97 journalists pass senior reporter test

The NCTJ National Certificate Examination in March had a pass rate of 52 per cent.

In the news report section of the exam candidates' shorthand and news writing ability was tested by asking them to report on a speech given by a fictional union official Chris Turner following an airline industrial dispute.

The senior examiner for this section said in their exam report: "The News Report featured one of the most topical stories on the current news agenda, so there was no excuse for candidates who did not understand the scenario.

"While British Airways was embroiled in a national dispute which affected flights worldwide, NCTJ candidates were dealing with UK Airways threatening industrial action over the same period at Hamber Airport.

"It was disappointing to examiners to find that a number of candidates had little knowledge of industrial affairs and produced stories saying UK Airways staff were 'going on strike' or would be 'walking out' on 29 March. This was not what the union said its members would be doing - they would be working to rule, which is something completely different, and claiming overtime which was owed to them.

"However, it was not all doom and gloom in the news report section. There were some very impressive comprehensive reports which were a delight to mark."

The news interview section centred on a family who were speaking out after the inquest of 19-year-old Dawn Brannigan who had died of a heroin overdose on New Year's Eve. Candidates were asked to interview the cousin of Dawn's mother to discover details of Dawn's death which were not revealed at the inquest and to uncover a story about an anti-drugs campaign planned by the family.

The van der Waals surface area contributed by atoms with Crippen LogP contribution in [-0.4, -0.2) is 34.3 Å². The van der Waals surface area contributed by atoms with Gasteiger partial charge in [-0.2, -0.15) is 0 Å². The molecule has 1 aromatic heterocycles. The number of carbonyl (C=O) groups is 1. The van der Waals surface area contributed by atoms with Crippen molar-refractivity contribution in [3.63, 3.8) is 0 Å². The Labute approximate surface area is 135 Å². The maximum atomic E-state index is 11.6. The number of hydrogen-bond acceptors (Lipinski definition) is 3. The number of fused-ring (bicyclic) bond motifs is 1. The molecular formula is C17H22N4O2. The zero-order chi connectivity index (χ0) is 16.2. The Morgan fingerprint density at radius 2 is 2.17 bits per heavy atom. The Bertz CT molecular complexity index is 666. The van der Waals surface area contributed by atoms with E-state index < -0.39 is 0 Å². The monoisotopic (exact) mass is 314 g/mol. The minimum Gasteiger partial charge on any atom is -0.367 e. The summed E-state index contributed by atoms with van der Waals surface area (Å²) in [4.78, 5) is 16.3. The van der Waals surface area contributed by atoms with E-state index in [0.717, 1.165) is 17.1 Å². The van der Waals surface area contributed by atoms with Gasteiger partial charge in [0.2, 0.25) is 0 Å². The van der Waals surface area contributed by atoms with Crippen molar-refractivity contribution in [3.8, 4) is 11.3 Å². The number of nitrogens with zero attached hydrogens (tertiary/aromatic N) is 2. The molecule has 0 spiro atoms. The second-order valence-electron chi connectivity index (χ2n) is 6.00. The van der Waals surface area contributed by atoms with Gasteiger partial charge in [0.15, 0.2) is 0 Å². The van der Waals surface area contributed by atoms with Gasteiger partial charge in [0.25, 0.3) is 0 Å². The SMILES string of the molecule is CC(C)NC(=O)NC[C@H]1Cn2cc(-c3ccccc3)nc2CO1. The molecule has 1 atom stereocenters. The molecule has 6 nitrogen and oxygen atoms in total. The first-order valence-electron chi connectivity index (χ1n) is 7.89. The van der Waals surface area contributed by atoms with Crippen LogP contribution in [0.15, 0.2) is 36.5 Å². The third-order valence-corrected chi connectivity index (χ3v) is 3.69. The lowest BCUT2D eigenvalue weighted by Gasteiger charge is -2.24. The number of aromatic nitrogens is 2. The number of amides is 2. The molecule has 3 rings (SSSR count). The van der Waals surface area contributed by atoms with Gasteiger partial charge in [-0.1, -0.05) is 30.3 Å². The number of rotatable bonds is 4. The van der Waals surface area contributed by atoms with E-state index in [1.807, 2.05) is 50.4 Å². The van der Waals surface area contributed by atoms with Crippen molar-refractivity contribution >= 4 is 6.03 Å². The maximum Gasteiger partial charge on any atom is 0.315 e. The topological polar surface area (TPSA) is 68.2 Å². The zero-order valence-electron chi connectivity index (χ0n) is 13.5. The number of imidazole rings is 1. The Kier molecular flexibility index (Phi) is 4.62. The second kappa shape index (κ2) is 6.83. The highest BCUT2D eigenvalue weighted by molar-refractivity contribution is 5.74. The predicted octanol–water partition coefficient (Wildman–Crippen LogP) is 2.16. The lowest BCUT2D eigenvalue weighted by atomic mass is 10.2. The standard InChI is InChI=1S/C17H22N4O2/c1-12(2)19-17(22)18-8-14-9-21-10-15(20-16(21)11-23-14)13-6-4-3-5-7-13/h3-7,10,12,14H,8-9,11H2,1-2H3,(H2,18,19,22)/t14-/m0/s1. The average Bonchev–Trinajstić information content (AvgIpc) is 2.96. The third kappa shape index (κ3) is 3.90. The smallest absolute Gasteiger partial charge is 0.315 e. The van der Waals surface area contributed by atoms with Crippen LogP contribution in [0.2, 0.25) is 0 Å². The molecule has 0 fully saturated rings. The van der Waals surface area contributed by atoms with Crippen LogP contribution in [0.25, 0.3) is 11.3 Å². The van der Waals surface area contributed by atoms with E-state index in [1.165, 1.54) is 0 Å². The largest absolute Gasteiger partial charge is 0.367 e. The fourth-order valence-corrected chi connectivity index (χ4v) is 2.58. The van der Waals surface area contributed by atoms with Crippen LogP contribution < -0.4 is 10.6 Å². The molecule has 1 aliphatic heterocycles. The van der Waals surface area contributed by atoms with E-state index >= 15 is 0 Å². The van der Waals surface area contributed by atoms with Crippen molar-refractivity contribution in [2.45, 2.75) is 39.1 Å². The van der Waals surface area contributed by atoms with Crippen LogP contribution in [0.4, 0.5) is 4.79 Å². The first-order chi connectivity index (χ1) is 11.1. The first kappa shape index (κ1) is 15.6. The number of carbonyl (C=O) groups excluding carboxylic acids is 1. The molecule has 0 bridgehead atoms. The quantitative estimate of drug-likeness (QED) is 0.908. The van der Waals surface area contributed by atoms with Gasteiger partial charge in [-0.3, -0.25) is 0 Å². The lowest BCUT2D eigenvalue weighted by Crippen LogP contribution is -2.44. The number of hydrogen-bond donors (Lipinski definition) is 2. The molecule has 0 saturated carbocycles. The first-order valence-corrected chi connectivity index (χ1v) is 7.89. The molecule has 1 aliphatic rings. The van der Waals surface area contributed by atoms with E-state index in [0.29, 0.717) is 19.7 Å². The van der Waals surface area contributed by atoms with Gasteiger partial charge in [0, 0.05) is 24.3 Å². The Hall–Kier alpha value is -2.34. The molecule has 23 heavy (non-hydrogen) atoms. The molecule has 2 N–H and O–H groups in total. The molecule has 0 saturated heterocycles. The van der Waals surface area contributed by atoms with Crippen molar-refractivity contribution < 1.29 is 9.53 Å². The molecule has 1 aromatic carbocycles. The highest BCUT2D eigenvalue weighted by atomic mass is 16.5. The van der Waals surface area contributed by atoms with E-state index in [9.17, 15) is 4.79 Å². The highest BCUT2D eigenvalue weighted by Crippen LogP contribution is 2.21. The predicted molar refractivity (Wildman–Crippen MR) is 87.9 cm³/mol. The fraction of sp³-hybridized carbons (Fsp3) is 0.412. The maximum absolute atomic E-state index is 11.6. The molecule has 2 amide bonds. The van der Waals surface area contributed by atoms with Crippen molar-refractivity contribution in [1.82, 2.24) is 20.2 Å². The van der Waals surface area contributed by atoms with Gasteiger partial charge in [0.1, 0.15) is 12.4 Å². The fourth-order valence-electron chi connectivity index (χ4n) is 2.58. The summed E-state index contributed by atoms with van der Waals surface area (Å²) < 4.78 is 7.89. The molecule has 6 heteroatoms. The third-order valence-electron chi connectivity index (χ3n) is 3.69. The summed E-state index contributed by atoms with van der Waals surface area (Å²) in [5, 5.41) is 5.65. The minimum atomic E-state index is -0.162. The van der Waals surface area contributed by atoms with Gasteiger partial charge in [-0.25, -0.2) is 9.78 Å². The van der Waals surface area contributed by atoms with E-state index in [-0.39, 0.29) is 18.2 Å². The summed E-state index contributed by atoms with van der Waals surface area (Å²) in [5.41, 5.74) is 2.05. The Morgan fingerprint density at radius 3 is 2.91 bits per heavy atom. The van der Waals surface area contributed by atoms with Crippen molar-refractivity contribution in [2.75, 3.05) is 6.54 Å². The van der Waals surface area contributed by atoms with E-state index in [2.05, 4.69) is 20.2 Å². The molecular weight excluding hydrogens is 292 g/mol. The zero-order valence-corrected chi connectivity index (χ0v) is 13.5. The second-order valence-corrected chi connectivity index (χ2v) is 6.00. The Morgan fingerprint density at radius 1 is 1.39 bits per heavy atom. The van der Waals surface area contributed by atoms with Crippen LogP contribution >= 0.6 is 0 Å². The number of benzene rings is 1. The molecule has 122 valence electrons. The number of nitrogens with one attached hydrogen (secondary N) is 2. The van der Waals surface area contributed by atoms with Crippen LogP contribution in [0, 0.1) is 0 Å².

The senior examiner for the news report said: "The family were keen to show that Dawn was not 'a sad, lonely drug addict' but 'a party girl who dabbled in drugs'. Candidates needed to include this line in their story but the best angle focused on what the family was going to do in getting across an anti-drugs message."

"As usual, examiners were looking for candidates who had taken more than a superficial interest in the story and written an engaging article with a strong intro using dynamic verbs and adjectives, an early key quote followed by a well-organised story that included a mix of accurate quotes and reported speech.

"Inappropriate or ineffective use of quotes - no matter how well-selected - went unrewarded, or even penalised. However, candidates who used quotes to add pace and rhythm to their stories received extra marks."

NCE award winners

Four journalists taking the March NCE exams were awarded for their outstanding performance with £250 prizes from the NCTJ.

Robert Garret of the Eastern Daily Press won the prize for the news interview section of the exam. He said: "I remember leaving the NCE with an impending sense of gloom because I thought I had left some details out, so I'm surprised."

The Esso award for outstanding news reporting was won by Timothy Sculthorpe of the Scunthorpe Telegraph.

The moderator said: "His report had a strong introduction, good pace and an entertaining style which clearly conveyed the story to the reader".

The Ted Bottomley award for outstanding newspaper practice paper was won by Adam Cornell of the Maldon & Burnham Standard.

Adam said: "I sat a law degree before I decided to become a journalist, so I have always been interested in the law and its application. But I had to learn how to answer legal questions as a journalist, using and needing the law on a daily basis, rather than in-depth as a lawyer."

The Newsquest award for outstanding logbook was won by Matt Meade of the Dunfermline Press.

Matt said: "Working at the Dunfermline Press has given me a wide range of stories to cover, from court to sport and I'm very grateful for that."

Dominic Ponsford is editor of Press Gazette.